Escaping My Fear

I was devastated, depressed, frightened, and thought it would never end. I spent several days hiding in bed, until one day I awoke, dragged myself in, and started to take action. My fear turned into ideas, which turned to motivation, which turned to working harder than I ever knew I was capable of. I did not file for bankruptcy; I paid off every cent owed, even though it took me 10 years. And I learned important lessons to keep that from happening again. After I would rather have curled up and cried than face it.

Helping Others Through It

If someone you know is facing something right now, they cannot see beyond their current woes. Though you want to lessen their pain and help them, you also need to help them know that this will pass, and they will look back on it as a bump in the road, even if at the moment it feels like a massive, endless roadblock. They don’t need a lecture, they don’t need your pressure, they just need to know that with pain comes healing and resolution. There truly is light coming around the dark earth.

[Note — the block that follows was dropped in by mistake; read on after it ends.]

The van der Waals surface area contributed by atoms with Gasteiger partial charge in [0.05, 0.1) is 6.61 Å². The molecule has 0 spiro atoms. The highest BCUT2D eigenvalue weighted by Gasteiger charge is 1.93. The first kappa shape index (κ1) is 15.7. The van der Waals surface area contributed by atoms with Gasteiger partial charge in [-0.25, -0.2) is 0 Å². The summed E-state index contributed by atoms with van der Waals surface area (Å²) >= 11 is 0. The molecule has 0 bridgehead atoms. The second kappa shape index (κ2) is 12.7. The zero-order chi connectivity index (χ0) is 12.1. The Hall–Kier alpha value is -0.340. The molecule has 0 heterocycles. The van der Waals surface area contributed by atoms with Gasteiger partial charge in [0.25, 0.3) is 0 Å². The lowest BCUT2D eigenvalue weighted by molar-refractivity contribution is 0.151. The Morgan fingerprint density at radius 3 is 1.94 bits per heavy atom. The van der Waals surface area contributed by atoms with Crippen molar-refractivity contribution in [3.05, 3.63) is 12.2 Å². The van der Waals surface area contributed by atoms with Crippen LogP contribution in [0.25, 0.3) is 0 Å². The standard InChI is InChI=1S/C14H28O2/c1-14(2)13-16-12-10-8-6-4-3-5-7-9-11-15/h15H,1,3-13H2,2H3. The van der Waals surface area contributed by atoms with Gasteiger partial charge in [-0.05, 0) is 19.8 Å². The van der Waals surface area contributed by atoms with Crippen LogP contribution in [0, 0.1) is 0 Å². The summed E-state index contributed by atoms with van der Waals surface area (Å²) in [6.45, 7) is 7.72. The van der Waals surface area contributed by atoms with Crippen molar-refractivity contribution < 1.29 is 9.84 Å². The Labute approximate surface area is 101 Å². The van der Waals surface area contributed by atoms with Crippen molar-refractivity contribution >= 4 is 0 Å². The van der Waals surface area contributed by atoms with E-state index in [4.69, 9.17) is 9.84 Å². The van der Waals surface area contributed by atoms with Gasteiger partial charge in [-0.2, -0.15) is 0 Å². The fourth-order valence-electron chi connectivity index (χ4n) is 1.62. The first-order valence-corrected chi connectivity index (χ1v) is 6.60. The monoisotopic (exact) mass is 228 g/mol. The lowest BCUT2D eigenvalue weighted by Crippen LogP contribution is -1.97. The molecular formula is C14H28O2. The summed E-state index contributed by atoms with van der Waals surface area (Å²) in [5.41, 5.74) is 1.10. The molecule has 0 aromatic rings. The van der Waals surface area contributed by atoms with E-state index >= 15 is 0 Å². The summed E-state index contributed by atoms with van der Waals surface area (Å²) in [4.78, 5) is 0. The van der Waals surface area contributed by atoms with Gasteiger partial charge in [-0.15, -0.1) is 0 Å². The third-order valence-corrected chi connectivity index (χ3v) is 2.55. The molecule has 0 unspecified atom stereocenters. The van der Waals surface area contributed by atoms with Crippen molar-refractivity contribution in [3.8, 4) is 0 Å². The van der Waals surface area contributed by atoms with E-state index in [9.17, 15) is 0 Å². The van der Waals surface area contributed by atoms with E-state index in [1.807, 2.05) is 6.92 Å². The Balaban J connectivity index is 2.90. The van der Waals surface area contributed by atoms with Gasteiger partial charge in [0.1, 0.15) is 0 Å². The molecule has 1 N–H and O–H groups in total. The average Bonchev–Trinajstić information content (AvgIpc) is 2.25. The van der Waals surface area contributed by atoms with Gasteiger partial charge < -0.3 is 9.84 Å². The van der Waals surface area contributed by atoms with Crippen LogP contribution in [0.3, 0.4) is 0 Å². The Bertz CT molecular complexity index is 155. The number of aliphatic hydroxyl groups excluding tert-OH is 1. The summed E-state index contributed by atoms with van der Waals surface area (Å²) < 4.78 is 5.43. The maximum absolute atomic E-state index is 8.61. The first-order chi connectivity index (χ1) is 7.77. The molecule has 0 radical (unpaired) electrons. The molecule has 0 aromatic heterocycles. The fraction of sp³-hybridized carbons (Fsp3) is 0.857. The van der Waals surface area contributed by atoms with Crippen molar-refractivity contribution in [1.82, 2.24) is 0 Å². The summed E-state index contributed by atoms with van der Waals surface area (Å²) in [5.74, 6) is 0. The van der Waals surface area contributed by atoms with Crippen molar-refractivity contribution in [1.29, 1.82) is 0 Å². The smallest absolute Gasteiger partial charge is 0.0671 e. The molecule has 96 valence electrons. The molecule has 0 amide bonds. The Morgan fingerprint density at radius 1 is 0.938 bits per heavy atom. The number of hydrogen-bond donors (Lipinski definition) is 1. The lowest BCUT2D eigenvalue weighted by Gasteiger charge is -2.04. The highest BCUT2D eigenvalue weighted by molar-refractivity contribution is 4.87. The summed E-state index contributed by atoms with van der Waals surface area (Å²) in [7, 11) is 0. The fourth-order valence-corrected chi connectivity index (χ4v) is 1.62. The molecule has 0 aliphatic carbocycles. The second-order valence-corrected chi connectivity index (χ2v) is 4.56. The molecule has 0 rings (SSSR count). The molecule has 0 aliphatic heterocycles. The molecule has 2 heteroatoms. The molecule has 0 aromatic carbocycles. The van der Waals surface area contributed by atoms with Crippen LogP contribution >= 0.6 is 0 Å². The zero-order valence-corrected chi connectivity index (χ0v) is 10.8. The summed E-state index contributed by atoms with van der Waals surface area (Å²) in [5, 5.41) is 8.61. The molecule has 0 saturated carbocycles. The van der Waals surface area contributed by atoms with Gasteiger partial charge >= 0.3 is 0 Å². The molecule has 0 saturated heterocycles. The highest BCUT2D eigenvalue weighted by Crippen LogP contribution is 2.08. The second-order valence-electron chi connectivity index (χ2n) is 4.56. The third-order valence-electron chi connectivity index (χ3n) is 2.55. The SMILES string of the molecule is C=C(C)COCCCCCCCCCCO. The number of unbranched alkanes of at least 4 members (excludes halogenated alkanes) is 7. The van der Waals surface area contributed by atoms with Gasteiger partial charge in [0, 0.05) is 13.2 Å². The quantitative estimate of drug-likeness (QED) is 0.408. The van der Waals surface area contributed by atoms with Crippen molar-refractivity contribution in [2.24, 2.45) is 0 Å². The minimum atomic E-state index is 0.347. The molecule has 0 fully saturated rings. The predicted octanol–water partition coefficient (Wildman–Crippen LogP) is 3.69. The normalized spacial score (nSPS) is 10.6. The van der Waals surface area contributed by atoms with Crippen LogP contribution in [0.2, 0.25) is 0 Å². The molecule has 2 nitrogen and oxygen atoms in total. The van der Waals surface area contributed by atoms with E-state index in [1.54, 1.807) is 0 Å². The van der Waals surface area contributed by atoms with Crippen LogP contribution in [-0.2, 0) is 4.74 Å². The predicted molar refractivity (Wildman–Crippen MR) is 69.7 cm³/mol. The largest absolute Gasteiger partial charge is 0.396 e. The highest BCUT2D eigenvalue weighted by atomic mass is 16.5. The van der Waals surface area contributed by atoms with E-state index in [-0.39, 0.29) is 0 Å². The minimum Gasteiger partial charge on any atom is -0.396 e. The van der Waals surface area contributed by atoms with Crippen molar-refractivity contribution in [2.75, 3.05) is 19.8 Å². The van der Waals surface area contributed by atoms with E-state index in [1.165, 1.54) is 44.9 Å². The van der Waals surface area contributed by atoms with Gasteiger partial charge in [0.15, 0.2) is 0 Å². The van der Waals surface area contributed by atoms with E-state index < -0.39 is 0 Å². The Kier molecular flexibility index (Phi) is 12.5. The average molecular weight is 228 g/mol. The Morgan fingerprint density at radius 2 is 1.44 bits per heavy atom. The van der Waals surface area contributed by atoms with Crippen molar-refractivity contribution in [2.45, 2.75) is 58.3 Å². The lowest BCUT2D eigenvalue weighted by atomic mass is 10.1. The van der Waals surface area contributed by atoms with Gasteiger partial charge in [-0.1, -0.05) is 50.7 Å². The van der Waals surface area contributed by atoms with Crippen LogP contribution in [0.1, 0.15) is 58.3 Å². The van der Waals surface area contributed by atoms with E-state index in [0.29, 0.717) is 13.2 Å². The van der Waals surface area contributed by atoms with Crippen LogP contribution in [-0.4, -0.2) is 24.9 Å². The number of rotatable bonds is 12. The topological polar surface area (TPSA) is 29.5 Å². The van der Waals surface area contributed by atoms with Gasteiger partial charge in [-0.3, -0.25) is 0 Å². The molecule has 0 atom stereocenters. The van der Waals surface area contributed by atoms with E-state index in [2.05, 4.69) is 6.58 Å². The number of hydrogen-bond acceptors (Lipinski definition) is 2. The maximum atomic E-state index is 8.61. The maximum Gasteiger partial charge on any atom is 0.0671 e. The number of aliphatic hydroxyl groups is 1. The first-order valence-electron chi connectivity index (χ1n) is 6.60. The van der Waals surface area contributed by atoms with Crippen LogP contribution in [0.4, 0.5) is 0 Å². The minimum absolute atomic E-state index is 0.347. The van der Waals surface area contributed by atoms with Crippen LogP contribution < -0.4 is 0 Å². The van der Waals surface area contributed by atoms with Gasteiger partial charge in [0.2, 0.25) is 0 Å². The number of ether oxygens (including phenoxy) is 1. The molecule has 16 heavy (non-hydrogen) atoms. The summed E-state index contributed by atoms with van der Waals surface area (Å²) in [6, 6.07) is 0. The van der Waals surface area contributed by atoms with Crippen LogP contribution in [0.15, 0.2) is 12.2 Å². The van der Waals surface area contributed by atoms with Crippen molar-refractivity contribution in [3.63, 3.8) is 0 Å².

The Giant Weight

Though pain and fear are worse than almost anything, and trying to move may feel like you’re carrying a giant weight on your shoulders that is dragging you to the ground, it’s motion that will pull you through. Count it all joy, my brothers, when you meet trials of various kinds.” — James 1:2

Motion always wins.

The Apple Falls

In 1692 Isaac Newton developed his Laws of Motion, and they not only apply to science, they apply to life.

“An object that is at rest will stay at rest unless a force acts upon it. An object that is in motion will not change its velocity unless a force acts upon it. An object continues to do whatever it happens to be doing unless a force is exerted upon it. If it is at rest, it continues in a state of rest. If an object is moving, it continues to move without turning or changing its speed. Changes in motion must be imposed against the tendency of an object to retain its state of motion.”  — WIkipedia